During December 2011 we ventured into parklands that led to his fascination for the oxidation of metals: rust. Since that momentous occasion, we have shared the exhilaration of photo shoots in various locations from abandoned buildings to horticultural centers to urban landscapes to our college campus to the West Coast…
He began a journey that continues today, discovering a marvelous yet unusual quality in subjects that seems antithetical to one’s sensibilities. So I knighted some of his images “The Rust Series.”
Each time that we enter a photo shoot, there is a swelling of my heart. He is so comfortable and relaxed with the camera as an instrument of his creative lens that it is readily apparent every time. Truly, he’s a natural. While his iPhone will do, he is enamored and clearly attached to my Nikon DSLR. I’m ready to solve his longing and will pass on my first Nikon DSLR to him SOON.
As a richly visual subject rust grabbed his attention. The weathering gives object-after-object layers, cracks, dips, holes, colorations, discolorations, and mystery. All these unique characteristics and subtleties are found in his photographs. He has redefined beauty through a most unlikely theme. He takes raw materials that most would discount, and collapses their facade to become aesthetically pleasing to the viewer’s eye.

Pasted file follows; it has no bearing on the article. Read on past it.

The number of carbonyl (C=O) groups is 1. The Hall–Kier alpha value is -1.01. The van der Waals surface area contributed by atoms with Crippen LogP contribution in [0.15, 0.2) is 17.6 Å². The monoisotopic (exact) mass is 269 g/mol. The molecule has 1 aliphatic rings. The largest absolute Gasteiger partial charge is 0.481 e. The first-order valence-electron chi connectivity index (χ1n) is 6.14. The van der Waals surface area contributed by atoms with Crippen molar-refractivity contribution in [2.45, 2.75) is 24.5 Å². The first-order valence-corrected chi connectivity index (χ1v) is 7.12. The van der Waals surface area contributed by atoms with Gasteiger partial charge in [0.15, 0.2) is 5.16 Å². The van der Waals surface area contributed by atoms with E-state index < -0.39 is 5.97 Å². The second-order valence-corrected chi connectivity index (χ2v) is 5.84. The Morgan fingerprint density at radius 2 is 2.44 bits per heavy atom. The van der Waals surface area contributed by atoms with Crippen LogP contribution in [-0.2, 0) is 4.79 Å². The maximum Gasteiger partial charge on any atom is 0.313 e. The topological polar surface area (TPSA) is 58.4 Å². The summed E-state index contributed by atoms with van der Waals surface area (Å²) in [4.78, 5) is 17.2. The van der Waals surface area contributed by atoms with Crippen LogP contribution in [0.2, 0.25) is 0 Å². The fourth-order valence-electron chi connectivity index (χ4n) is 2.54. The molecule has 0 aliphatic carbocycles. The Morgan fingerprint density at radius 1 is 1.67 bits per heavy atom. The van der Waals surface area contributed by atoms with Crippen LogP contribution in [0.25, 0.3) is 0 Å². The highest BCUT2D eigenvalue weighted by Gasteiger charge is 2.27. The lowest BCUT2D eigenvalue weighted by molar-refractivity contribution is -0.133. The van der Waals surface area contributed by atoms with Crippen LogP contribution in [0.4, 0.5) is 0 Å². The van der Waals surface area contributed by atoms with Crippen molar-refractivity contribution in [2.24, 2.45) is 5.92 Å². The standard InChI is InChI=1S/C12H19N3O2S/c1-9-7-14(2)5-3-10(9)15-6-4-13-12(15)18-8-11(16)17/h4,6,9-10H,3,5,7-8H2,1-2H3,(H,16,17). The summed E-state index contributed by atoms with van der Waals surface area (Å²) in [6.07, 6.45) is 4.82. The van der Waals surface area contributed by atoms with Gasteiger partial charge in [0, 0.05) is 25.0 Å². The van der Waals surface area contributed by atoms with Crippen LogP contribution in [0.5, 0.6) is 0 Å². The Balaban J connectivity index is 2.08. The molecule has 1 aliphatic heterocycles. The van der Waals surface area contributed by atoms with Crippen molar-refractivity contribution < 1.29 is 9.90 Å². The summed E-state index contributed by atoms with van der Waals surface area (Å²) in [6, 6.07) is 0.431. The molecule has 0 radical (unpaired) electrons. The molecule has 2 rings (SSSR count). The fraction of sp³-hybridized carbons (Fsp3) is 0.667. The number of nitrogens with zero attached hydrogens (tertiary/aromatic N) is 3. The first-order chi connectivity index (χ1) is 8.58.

So I decided that he makes a terrific first Guest Photographer. In the Lens section are nine of his photographs, divided into three parts: The Rust Series, Black-and-White Photographs and Polaroids. As he builds a portfolio, you can see his artistic talents flourishing.
Still, there is more to tell. In June I took my grandchildren to San Francisco. As I planned that holiday, I realized that I did not want to be laden with photographic equipment. That was another reason to buy the iPhone. With my grandchildren’s and friends prodding me, I made the plunge, which turned out to be a sound and worthy decision.
During that West Coast adventure the iPhone tossed me into the arena of iPhoneography–a journey into mobile documentation and another phase of digital photography. While we all used my Nikon, the iPhone was indispensable and remarkable as a narrator of the golden city that stole our hearts.